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Serious health risks were no more common in the first 3 weeks after Pfizer/BioNTech or Moderna COVID-19 vaccination compared with 22-42 days later, a first-of-its-kind study of more than 6 million people reveals.
mRNA vaccination was not associated with greater risks for Guillain-Barré syndrome, myocarditis/pericarditis, stroke, or 20 other serious outcomes, the findings suggest.
"This is quite a reassuring study for anyone who has received an mRNA vaccine or is thinking of getting one. We were working with a large amount of data and carried out a very controlled, rigorous analysis," lead author Nicola Klein, MD, PhD, told Medscape Medical News.
The research is important because "the world is relying on safe and effective vaccines to bring an end to the COVID-19 pandemic," said Klein, director of the Kaiser Permanente Vaccine Study Center, senior research scientist with the Kaiser Permanente Division of Research, and principal investigator of the Vaccine Safety Datalink's COVID-19 rapid cycle analysis.
Although no serious safety findings emerged in phase 3 mRNA vaccine trials, ongoing surveillance for any safety concerns "is critical to ensure safety, maintain trust and inform policy," Klein and colleagues note in the study, which was published online September 3, 2021, in JAMA.
"Post-marketing safety surveillance is essential to detect rare or severe vaccine-associated adverse events, particularly because of the large numbers of individuals exposed," agreed three physicians who authored an accompanying editorial.
Weekly Safety Monitoring
These interim findings come from evaluation of the Centers for Disease Control and Prevention's (CDC's) Vaccine Safety Datalink (VSD) surveillance system and medical record reviews. The VSD includes data on more than 10 million people eligible for a COVID-19 vaccine from eight major health plans in the United States.
This study is based on weekly reports from December 14, 2020, to June 26, 2021.
Klein and colleagues compared serious health outcomes in the 3 weeks following a first or second dose of an mRNA vaccine with what might be expected regardless of vaccination, based on events during a later period and a secondary analysis of unvaccinated people.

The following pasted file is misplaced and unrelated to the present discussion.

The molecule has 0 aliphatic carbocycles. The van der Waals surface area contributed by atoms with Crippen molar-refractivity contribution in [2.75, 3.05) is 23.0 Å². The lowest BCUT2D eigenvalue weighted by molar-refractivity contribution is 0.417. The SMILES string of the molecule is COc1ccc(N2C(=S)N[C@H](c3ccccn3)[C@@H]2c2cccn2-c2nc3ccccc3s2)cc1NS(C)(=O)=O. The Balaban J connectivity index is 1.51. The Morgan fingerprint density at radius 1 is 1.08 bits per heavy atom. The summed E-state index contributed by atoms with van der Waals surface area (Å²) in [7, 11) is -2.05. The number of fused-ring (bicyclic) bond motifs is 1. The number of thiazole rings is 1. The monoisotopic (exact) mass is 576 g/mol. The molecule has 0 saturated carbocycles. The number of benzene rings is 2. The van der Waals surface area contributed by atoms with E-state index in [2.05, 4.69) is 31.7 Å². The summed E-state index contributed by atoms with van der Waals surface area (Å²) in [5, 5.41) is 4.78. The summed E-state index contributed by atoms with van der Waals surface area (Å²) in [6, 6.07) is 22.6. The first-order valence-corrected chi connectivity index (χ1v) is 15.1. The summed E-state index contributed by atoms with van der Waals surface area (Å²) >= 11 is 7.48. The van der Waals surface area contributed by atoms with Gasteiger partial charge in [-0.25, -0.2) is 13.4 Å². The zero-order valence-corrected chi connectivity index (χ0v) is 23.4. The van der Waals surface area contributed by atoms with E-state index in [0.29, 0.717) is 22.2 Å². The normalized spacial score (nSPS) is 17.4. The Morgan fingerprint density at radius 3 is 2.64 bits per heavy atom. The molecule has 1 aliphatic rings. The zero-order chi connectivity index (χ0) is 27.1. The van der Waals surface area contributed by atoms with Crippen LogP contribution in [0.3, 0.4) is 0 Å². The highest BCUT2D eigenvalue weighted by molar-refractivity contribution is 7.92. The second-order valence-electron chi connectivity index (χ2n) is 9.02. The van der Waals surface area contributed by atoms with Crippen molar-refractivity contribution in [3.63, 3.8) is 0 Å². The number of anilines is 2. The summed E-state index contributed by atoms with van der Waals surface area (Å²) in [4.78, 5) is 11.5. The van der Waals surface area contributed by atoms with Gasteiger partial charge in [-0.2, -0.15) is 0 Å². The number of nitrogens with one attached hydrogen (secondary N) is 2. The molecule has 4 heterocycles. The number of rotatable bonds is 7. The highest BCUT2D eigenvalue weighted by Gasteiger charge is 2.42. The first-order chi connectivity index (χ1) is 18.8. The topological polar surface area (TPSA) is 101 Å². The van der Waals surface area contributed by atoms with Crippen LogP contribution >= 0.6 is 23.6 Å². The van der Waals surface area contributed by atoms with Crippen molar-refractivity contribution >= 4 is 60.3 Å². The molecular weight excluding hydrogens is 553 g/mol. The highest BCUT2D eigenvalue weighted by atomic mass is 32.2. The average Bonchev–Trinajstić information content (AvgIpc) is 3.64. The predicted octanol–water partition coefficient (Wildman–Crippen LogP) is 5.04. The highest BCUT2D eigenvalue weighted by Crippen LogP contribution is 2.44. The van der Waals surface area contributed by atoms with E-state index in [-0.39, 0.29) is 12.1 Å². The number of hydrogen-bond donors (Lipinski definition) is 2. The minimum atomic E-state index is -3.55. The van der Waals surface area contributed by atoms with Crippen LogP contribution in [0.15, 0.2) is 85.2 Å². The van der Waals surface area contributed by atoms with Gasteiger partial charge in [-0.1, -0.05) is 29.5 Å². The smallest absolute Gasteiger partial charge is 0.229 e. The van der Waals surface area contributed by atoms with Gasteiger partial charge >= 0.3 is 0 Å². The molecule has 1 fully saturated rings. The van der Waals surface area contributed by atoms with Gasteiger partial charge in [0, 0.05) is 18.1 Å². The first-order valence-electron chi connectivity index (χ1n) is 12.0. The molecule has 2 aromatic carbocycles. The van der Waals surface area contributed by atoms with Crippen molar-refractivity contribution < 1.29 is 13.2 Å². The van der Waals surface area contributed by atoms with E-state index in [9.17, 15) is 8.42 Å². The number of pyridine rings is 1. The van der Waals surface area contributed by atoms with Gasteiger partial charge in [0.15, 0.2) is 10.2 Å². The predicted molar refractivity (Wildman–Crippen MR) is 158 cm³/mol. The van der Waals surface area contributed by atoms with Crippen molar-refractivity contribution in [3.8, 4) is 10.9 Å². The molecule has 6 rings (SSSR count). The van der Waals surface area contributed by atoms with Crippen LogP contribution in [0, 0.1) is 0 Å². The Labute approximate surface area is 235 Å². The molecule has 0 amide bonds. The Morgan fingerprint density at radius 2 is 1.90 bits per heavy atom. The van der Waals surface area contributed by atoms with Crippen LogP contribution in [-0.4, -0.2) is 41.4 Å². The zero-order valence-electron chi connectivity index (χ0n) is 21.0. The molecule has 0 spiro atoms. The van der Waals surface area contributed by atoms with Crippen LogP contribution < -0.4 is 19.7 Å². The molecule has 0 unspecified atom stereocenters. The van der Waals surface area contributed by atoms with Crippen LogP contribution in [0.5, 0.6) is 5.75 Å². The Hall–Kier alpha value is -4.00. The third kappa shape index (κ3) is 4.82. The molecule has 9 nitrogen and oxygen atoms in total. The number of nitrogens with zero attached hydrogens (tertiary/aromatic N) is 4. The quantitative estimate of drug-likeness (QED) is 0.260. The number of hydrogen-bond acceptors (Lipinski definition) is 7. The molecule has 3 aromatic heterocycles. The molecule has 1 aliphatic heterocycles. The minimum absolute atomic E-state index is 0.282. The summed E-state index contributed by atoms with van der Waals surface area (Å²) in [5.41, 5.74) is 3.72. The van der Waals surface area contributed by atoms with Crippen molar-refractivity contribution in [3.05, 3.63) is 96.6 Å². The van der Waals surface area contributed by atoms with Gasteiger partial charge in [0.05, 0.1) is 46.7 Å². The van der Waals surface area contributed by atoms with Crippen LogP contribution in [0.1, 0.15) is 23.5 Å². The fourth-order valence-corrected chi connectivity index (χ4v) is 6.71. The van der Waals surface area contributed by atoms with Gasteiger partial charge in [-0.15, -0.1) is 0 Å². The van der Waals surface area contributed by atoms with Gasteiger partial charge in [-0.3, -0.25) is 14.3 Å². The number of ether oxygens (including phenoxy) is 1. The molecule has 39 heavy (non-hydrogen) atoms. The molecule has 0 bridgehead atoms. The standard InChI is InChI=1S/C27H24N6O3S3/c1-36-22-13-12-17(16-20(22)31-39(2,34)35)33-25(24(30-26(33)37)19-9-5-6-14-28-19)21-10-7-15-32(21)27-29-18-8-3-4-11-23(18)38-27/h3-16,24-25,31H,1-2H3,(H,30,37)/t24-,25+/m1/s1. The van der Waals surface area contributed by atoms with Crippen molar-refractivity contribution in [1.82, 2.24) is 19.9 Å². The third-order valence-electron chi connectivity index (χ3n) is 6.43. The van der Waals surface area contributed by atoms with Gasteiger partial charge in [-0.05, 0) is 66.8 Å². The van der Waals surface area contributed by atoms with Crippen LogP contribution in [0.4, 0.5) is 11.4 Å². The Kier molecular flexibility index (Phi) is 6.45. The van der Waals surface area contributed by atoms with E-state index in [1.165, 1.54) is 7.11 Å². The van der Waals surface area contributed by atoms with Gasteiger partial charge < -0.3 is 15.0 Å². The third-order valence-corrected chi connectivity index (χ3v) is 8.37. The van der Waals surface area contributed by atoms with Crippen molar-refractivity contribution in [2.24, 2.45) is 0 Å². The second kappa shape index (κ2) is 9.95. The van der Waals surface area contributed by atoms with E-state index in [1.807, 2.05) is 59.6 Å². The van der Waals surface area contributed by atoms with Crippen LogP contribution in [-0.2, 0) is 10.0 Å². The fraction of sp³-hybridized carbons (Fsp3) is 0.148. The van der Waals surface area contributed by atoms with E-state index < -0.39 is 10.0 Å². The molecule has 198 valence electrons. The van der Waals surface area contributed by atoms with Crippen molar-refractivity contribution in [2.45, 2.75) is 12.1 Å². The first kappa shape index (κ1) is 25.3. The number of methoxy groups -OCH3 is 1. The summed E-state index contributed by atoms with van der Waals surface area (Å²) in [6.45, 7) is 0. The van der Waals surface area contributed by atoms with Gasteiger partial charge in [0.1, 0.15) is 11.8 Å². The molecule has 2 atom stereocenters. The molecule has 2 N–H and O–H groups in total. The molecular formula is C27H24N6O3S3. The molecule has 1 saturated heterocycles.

Rates of anaphylaxis, acute respiratory distress syndrome, multisystem inflammatory syndrome, and narcolepsy were exceptions and based on all observed cases within 84 days of vaccination.
The research included 11,845,128 mRNA vaccine doses given to 6.2 million people. Of these, 57% were Pfizer/BioNTech doses and 43% were Moderna vaccinations.
No outcomes associated with mRNA vaccination met the prespecified threshold for a safety signal in the study. This did not mean adverse events did not occur, however. During the 21-day study period, events ranged from 0 cases of Kawasaki disease up to 1059 reports of ischemic stroke, for example.
In addition, researchers reported 183 potential anaphylaxis cases during days 0 to 1 after vaccination. Of these, 171 underwent full review and 55 were confirmed. A total 95% of confirmed anaphylaxis events occurred in females, 98% on the day of vaccination and 83% after the first dose. Most people with confirmed anaphylaxis (78%) had a history of allergies. Also, most anaphylactic reactions (87%) began within 30 minutes of vaccination.
"Although the biological mechanism for the higher incidence among female vaccinees is not clear, it may be related to genes, hormones, and environmental and immunologic factors," Klein and colleagues note.
Furthermore, even though no significant link between mRNA vaccination and myocarditis or pericarditis emerged overall, the rates were higher among teenagers and younger adults.
The editorial authors made note of this as well. "mRNA vaccination was associated with excess risk of myocarditis/pericarditis among those aged 12 to 39 years with an estimated 6.3 [95% confidence interval, 4.9 to 6.8] additional cases per million doses in days 0 through 7 after vaccination."
The editorial authors are Kimberly G. Blumenthal, MD, MSc, and Neelam A. Phadke, MD, MPH, both affiliated with the division of rheumatology, allergy and immunology at Massachusetts General Hospital in Boston, and David W. Bates, MD, MSc, with the division of general internal medicine at Brigham and Women's Hospital in Boston.
Study strengths include evaluation of a large number of individuals and use of VSD, which is population based, geographically diverse, and updated weekly. Klein and colleagues also note several limitations, including the 21-day cut-off and inclusion of only events that led to medical care, both of which could have caused an underestimation of risk.
The VSD data collection and research based on it is ongoing. "We will continue to monitor the safety of all vaccines that protect against COVID-19," Klein said.
The editorial authors note that "additional monitoring by VSD will continue to assess for clinically relevant adverse events associated with mRNA vaccination, including following booster doses."
Klein received grants from the CDC during the study. Blumenthal, Phadke, and Bates had no relevant financial relationships to disclose.
Damian McNamara is a staff journalist based in Miami. He covers a wide range of medical specialties, including infectious diseases, gastroenterology, and critical care. Follow Damian on Twitter: @MedReporter.
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Image 1: Courtesy Kaiser Permanente
Medscape Medical News © 2021
Cite this: COVID-19 mRNA Vaccines: No Serious Health Risks in Large Study - Medscape - Sep 03, 2021.